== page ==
This week’s Jazz Caliente on KPLU includes music from conguero, composer and bandleader Ray Barretto. One of the first musicians to introduce Latin percussion to American be-bop, he was known as Manos Duras (Hard Hands), a power hitter of the congas.
Ray Barretto listened to jazz on the radio as a child growing up in the Bronx. He discovered be-bop while in the Army in the 1940s. In 1957, he replaced the legendary Mongo Santamaria in Tito Puente’s mambo orchestra. At the same time, he was becoming known as the first-call studio percussionist for such notable jazz players as drummer Art Blakey, guitarist Kenny Burrell, and saxophonist Lou Donaldson.
“What I did as a player was develop a style that suited jazz players…that worked in a straight ahead swing context.” –Ray Barretto
Or, as I overheard one veteran jazz DJ explain to another: The conga drum enhances the swing. I think Ray would have approved that description.
Ray worked with and led his own Latin dance bands, and his band Charanga La Moderna had a huge national hit in 1962 called “El Watusi,” which later acheived cult status as the soundtrack for the 1993 Al Pacino film “Carlito’s Way.” During the 1960s and 1970s he was part of the salsa explosion promoted by the Fania record label, spending nearly 30 years as a member and eventually music director for the label’s famed Fania All-Stars. In the 1990s, tired of the constant touring and hoping to recapture his love of jazz, Ray formed a band called New World Spirit. Recording and touring with this jazz-focused, rhythmically adventurous band brought him a whole new audience.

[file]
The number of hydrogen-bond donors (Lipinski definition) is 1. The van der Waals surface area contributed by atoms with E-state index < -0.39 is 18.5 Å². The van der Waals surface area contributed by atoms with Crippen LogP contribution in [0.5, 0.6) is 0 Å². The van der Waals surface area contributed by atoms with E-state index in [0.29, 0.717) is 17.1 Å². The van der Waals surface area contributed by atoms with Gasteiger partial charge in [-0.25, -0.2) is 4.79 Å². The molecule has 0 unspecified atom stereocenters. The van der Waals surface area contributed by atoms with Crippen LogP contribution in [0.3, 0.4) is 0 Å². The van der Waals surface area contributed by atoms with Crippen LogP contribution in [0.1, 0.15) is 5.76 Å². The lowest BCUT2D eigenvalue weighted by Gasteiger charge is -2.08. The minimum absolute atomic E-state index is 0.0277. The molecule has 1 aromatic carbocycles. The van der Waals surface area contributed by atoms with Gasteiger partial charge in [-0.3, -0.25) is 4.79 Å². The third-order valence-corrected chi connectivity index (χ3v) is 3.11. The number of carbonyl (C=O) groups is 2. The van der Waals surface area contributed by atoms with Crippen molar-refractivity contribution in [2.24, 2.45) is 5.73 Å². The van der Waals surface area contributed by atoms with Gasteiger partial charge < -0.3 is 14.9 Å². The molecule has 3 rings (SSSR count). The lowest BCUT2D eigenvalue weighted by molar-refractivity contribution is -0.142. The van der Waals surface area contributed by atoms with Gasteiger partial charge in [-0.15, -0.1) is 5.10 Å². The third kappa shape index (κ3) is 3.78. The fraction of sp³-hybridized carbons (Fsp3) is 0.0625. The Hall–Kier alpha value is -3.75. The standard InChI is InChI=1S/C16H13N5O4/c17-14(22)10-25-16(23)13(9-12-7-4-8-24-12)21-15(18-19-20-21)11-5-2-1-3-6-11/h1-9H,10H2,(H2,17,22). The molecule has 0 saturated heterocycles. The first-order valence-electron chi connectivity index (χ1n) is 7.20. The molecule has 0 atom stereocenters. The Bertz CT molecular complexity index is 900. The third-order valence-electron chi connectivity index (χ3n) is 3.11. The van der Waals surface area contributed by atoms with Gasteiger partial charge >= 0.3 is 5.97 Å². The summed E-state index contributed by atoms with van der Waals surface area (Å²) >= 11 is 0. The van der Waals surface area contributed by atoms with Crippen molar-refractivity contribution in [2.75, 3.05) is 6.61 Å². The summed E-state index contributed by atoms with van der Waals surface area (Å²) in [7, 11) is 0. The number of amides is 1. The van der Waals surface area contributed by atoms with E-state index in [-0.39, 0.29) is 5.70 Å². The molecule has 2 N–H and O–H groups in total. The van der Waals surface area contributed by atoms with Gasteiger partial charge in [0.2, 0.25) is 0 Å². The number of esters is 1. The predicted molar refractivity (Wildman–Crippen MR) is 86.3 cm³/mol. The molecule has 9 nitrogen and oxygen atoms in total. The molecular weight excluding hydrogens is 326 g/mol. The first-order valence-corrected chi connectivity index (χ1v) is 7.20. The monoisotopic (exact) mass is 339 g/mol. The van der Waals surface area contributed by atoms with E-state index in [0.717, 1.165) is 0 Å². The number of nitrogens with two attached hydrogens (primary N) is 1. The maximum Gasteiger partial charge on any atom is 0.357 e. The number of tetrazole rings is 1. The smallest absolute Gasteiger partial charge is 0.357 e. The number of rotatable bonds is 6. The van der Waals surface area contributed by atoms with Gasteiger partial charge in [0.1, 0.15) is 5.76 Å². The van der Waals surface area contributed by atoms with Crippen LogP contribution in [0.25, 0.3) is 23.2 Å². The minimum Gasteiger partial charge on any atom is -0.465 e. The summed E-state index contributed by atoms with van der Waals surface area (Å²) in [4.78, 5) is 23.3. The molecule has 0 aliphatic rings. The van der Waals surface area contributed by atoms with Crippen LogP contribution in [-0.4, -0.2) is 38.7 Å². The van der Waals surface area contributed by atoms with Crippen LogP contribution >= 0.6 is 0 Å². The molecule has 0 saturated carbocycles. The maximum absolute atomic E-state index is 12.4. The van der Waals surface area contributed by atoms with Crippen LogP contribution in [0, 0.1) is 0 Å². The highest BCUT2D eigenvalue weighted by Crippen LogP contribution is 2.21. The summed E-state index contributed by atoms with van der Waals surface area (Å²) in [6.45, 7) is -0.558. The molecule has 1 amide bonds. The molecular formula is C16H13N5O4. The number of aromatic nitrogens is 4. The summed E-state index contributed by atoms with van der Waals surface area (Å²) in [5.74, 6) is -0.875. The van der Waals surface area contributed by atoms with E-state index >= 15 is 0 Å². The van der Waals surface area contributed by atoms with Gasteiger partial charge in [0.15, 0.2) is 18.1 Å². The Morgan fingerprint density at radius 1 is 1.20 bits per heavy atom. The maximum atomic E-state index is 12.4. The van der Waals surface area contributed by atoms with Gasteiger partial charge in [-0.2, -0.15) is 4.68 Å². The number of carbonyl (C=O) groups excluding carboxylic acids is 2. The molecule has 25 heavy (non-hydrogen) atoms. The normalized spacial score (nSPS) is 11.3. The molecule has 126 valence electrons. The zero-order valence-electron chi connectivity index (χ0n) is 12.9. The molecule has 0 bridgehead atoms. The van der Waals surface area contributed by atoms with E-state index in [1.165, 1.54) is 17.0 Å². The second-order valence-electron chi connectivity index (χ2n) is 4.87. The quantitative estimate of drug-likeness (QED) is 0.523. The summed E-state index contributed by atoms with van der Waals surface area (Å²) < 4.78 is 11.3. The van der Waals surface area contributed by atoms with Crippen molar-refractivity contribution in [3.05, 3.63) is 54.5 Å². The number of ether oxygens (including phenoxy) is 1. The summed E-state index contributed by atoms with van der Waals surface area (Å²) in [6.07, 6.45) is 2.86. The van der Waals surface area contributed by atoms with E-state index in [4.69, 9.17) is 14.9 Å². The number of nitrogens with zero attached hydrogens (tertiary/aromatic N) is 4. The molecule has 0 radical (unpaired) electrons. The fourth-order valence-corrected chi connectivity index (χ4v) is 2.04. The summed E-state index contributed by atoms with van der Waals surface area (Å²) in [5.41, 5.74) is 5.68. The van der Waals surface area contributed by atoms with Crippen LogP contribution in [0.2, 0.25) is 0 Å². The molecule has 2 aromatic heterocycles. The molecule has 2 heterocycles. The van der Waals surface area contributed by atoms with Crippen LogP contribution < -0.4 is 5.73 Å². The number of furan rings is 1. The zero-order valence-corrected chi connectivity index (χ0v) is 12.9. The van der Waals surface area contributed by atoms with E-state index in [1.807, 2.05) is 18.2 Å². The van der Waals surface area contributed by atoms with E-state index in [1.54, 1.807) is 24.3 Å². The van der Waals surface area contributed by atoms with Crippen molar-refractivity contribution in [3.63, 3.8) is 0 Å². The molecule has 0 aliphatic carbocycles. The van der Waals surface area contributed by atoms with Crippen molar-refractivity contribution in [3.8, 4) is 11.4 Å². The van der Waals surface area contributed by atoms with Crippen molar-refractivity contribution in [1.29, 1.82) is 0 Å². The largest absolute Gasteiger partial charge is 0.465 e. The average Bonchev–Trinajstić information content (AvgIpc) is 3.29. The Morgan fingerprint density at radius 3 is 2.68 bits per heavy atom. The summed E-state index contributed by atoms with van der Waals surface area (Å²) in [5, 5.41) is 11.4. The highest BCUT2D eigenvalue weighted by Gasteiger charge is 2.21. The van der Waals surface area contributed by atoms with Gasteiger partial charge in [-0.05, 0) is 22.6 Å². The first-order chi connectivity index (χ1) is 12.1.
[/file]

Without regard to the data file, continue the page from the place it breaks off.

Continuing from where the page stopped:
I saw Ray Barretto and New World Spirit twice in Seattle in the 1990s, most memorably on a double bill with Kenny Burrell as part of the 1999 Earshot Jazz Festival. It was an honor to watch the conga master at work. And I once saw him stop the band in the middle of a tune to chastise a first-row audience member for talking loudly during the performance. The accused woman took offense; as far as she was concerned, she’d paid her entrance fee and could therefore do whatever she wished. From the stage, Ray quite eloquently noted that most of the audience was at least showing respect to the musicians by listening, and they were hearing the results of the years of study, practice and plain hard work that went into the evening’s concert. At that point we, the rest of the audience, applauded—as much for Ray’s defense of his musicians as for the welcome relief from the woman’s yammering. Ray Barretto took his music seriously.
Ray Barretto died in February of 2006. His career in jazz and Latin music spanned almost six decades.